Our second challenge was preparing staff to work from home. Our university didn’t have a formal work-from-home policy, and there is such a diverse group of employee at the University of Calgary, all with different unions and associations.  Very quickly, though, we realized we needed to make changes for our staff to work remotely.  Some were bringing in laptops from home onto which we could configure remote access software and a general VPN.

The other huge challenge was having our student services teams process credit card transactions from home. With very strict PCI compliance rules, I had to spend considerable time getting special permissions to allow for this to happen.  We’re dealing with a huge amount of rescheduled courses and a significant number of freaked-out students, for lack of a better word.  And that “freak out” can translate to an immediate desire to drop out of everything.  So, the financial impact is going to be huge across the board, not just for CE units but for the entire university. We’re going to feel the effects of this for a long time.

Evo: How are folks adapting to this change and adapting to the new normal that they’re now working and learning inside of?

RW: Everyone’s doing okay. We were successful in moving all of our student services staff off campus and setting them up to work from home, which required training people who aren’t used to setting up hardware at home. This is particularly important for this group because of the significant security risks their job poses. It’s essential that they’re set up in a secured environment that doesn’t jeopardize our clients’ or students’ credit cards, for example. We have very strict guidelines for hardened terminals.

Having everyone work remotely was my biggest concern. We had to help build the infrastructure and train them. There are always questions around whether they are going to be successful in this kind of environment. After all, not everybody has a home office or high-speed Internet in their home in order for this to work.

Evo: Are there any concerns that people new to a remote learning environment are going to equate the quality of this experience with what’s capable in a truly well-designed online learning format?

RW: I’m sure that’s going to happen. In fact, some of the early feedback from the student services teams has reflected that. People have said it’s not what they signed up for and doesn’t offer the same quality. If you think about high-quality online delivery, it’s about building a course well-suited for the modality, with engagement tactics designed for the online space.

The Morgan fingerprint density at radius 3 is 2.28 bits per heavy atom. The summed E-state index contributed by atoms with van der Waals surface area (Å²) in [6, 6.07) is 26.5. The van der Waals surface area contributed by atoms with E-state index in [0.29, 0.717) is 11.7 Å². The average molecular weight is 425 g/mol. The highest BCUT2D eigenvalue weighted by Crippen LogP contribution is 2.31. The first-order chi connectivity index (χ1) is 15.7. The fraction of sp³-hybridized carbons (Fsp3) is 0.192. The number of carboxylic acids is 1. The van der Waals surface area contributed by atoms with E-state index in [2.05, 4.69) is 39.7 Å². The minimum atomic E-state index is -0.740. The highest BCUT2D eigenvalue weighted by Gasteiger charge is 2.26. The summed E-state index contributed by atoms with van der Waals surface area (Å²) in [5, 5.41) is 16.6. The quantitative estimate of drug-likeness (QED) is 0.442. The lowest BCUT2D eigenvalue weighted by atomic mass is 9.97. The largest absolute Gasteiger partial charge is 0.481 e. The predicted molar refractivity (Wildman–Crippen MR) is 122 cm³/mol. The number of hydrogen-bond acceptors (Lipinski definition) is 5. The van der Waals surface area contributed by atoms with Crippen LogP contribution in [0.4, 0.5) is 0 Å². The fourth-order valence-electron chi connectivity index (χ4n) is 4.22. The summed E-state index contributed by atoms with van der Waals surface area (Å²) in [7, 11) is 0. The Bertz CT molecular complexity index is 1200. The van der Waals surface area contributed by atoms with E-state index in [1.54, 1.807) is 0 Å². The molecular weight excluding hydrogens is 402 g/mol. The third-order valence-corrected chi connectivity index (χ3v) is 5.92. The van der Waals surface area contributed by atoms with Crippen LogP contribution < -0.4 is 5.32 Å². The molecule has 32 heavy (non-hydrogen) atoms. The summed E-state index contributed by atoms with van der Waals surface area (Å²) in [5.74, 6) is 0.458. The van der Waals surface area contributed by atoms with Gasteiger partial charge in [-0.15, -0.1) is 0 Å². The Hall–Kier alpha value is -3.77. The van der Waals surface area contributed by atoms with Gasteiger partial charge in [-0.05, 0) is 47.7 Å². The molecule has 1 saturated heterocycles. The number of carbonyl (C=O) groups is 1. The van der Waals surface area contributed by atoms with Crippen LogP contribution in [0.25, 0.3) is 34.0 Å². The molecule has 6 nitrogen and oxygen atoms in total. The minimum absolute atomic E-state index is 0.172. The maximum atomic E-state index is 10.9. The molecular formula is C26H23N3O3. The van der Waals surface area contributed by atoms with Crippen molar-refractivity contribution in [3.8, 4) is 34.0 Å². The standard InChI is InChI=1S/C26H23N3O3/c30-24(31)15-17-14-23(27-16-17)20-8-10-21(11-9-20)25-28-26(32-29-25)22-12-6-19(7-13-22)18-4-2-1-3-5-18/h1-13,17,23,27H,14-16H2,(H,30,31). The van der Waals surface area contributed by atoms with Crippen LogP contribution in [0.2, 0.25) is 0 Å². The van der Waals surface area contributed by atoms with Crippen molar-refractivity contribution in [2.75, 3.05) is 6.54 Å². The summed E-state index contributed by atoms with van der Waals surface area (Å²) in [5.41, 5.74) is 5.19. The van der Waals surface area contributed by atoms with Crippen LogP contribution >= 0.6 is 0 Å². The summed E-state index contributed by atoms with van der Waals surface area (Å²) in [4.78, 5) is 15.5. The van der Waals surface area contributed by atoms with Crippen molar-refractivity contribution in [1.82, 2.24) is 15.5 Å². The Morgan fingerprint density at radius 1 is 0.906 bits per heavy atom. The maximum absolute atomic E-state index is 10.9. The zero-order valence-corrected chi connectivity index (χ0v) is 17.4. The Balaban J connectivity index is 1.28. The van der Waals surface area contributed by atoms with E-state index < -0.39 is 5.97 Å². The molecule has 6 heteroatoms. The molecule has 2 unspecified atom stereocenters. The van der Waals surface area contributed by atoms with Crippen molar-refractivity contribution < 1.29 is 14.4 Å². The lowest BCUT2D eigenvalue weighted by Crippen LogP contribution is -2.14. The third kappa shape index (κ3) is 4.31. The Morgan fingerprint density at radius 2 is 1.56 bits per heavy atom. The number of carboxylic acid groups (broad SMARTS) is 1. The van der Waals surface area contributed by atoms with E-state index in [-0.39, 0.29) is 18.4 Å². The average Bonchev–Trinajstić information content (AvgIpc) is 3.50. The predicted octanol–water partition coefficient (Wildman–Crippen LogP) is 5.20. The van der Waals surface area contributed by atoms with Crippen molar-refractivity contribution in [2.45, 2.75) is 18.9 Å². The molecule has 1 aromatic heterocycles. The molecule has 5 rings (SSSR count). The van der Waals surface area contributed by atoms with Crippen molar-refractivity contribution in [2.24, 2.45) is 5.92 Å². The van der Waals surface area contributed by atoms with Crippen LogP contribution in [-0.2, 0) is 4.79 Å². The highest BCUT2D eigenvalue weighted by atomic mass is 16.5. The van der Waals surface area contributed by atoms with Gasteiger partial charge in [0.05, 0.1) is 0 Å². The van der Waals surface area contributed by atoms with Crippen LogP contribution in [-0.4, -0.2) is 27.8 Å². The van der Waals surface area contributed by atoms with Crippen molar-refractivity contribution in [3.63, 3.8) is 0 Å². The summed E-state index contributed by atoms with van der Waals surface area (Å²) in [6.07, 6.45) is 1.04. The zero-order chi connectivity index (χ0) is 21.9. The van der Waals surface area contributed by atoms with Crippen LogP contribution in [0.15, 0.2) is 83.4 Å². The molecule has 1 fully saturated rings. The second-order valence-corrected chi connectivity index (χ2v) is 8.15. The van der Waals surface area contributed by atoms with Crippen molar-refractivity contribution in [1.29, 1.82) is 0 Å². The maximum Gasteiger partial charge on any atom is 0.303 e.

However, with this shift to remote learning, most of what we’ve done is attempt to mimic the classroom setting in an online format. We’ve focused on allowing for breakout sessions, voiceover IP, and sharing of desktops, presentations and documents. Because we’re using technological tools that attempt to recreate the face-to-face environment, the response from some students is that quality has diminished because the interactions they’re having online don’t stand up to the quality of a face-to-face interaction.

Evo: What are a few lessons about disaster preparedness that you’ve taken from this experience?

RW: As a result of the 2013 floods that hit Calgary, we had created disaster plans and business continuity plans that we could use and reference. We just needed to update and adjust them quickly, but  the decisions were coming so fast that we were still operating in a reactionary mode.  Nonetheless, we were able to resurrect and update the plans since the templates were there, and I think that was an advantage.  Being able to rely on existing plans will help us through the pandemic, but what wasn’t planned was the massive scale of the crisis and length of time it will affect us for. Nobody could’ve realized how long this would last, and no one can predict how long it will continue to go on for. Going forward, we’ll all be better equipped to respond to crises…chalk it all up to experience gained.

 

This interview was edited for length and clarity.

Editor’s note: This interview was recorded on March 25, 2020.

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Key Takeaways

  • Crises like the COVID-19 pandemic will help universities better prepare for future disasters.
  • Remote learning is a quick solution, but since the offerings try to mimic the experience of face-to-face courses in an online format, they are perceived to be of lower quality.
  • It’s essential to be conscious of security realities when setting up staff to work from home—especially when they’re handling private information, like credit card numbers and sensitive data.